Wheeler said the great thing about the agreement is while the cleanup is underway the cobalt mining can move forward. He said Missouri Cobalt has built a facility to process recoverable metals from the old tailings at the site.
"They will be able to extract cobalt from the old tailings before putting them back in the ground and safely capping them," Wheeler said. "It's this type of innovation we are working hard to promote across the Superfund Program. Missouri Cobalt saw the potential of the mine and put together a plan to take it over, clean it up and get it back to productive use."
Wheeler said the type of environmental risk transfer seen at the Madison Mine is something they hope can be adopted at other sites around the country. He said sites like this not only get the site cleaned up but created jobs at every turn.
"This is the potential of the Superfund Program and that is why we have made it a top priority for the agency under the Trump Administration," Wheeler said. "In the past it wasn’t unusual for a site to sit on a Superfund's priority list for decades. We believe a site on a national priorities list should be just that, a national priority and our actions demonstrate that."
Wheeler said in fiscal year 2018, 22 sites were deleted from the Superfund National Priority List, the most sites since 2005 and the EPA is on track to delete even more in fiscal year 2019.
"Earlier this month President Trump hosted an event at the White House to share his administration's environmental progress with the American public," Wheeler said. "It was tremendously encouraging to hear the president tout our Superfund project progress. He understands the transformational power of Superfund and he understands the importance of cobalt mines like this one."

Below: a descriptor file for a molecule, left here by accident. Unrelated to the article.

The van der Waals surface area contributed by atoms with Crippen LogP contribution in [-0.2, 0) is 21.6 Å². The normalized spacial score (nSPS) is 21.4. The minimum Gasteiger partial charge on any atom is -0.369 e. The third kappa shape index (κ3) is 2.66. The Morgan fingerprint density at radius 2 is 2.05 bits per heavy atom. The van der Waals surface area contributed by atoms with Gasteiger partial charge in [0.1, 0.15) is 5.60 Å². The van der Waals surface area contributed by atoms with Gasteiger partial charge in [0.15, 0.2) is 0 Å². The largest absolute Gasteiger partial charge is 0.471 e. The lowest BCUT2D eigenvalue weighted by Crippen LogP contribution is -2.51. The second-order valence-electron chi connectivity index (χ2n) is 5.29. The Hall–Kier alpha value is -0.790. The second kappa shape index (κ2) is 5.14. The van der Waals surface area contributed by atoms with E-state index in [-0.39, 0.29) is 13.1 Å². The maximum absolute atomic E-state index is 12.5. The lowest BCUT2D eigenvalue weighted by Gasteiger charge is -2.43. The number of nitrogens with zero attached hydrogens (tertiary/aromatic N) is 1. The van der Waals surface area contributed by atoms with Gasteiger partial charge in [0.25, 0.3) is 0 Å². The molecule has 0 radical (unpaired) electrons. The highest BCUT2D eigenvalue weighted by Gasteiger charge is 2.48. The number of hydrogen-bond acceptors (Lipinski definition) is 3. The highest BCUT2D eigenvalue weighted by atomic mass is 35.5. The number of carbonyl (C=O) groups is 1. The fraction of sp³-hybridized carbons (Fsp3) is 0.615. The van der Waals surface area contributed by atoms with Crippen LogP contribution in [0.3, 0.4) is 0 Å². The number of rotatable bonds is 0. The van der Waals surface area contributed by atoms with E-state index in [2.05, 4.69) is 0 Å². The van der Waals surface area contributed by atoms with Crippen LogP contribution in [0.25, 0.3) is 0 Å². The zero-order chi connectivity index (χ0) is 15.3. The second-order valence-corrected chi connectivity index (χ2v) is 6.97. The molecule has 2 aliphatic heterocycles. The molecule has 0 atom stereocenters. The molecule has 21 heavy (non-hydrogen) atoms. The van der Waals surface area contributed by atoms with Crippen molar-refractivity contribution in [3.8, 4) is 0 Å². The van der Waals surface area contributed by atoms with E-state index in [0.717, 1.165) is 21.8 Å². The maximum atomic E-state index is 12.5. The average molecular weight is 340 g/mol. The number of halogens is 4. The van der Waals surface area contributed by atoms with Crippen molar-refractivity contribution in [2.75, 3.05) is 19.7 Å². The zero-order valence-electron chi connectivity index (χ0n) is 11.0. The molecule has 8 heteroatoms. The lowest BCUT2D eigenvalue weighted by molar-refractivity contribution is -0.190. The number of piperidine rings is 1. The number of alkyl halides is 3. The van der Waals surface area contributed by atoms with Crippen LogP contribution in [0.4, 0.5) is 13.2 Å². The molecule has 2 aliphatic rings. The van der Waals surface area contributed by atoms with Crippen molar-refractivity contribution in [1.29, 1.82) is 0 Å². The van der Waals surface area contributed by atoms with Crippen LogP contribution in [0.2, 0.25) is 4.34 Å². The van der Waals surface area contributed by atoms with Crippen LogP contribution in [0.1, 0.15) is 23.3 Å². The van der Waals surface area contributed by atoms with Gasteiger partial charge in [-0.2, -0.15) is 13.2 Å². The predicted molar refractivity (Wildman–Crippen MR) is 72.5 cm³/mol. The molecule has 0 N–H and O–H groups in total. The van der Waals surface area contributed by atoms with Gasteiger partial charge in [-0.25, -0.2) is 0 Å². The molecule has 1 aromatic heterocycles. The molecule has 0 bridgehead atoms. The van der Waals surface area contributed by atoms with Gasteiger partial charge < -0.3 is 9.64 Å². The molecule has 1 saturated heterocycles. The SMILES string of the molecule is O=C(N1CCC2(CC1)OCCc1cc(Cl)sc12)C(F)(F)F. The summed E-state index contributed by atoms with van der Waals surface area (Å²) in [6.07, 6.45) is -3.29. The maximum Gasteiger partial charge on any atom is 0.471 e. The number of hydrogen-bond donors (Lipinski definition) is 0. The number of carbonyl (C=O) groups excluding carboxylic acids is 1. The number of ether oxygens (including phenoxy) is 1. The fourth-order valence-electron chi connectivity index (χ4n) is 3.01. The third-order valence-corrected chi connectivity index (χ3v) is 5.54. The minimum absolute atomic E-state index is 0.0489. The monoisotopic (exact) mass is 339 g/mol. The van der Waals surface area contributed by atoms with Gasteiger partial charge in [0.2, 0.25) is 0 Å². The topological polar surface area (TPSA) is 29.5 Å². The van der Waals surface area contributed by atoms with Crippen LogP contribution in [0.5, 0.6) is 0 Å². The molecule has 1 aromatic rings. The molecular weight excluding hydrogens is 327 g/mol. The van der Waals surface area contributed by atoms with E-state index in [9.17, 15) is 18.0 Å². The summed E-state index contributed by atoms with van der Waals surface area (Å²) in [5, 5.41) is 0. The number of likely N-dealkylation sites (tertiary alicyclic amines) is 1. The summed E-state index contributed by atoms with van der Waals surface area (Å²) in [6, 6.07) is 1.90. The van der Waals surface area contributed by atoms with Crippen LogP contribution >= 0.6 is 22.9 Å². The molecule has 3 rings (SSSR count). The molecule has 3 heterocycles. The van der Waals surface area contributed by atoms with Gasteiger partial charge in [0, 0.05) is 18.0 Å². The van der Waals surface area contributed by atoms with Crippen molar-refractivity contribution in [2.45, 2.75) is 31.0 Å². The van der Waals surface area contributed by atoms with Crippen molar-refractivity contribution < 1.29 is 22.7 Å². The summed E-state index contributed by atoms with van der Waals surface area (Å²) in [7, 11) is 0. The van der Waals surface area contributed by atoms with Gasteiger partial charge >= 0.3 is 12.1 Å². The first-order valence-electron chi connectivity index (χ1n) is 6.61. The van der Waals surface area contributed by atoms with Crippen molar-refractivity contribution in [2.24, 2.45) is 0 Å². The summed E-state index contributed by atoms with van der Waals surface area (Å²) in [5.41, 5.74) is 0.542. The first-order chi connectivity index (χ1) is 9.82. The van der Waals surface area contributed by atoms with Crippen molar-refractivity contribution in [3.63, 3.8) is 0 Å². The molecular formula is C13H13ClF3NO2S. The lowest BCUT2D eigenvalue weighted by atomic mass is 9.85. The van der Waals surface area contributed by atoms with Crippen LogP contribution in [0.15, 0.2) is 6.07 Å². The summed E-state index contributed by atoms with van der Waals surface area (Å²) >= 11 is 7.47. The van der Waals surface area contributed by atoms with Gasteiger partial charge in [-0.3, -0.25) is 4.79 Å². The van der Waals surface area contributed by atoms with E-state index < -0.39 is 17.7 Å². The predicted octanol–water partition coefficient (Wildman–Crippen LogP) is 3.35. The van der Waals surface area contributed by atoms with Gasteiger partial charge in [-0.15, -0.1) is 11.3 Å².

Wheeler said, through Superfund, they can protect the environment and promote economic growth at the same time.
"The president knows this, Congressman Smith knows this, Missouri Cobalt knows this and that’s why we are here today," Wheeler said. "I want to thank you all for your time and your attention and thank you for the opportunity to visit with you today and most of all, I want to thank you all for turning this site to productive use employing people.
"I understand they will eventually be employing at least another 600 people by the time this site is fully operational. I commend the company, and I’m encouraged by all the actions that I’ve seen today on the tour. Thank you very much and thank you for being here."
Smith said he thought it was fitting to bring the administrator of the EPA into Madison County to see the progress in a good form.
"Our district, our area, is rich is natural resources that can help power technology, that can help defend our country," Smith said. "This is the first mine in the state of Missouri that’s been reopened since 1983. 1983 and it was under the direction of President Trump and Administrator Wheeler and we are thrilled to have them here."
The site which was purchased by Missouri Mining Inc. (MMI) in 2018 has pledged to clean up and restore mining operations in order to extract cobalt. Missouri Cobalt LLC, a company affiliated with MMI, has since constructed a tailing processing facility to recover metals from existing mine waste, creating more than 30 jobs.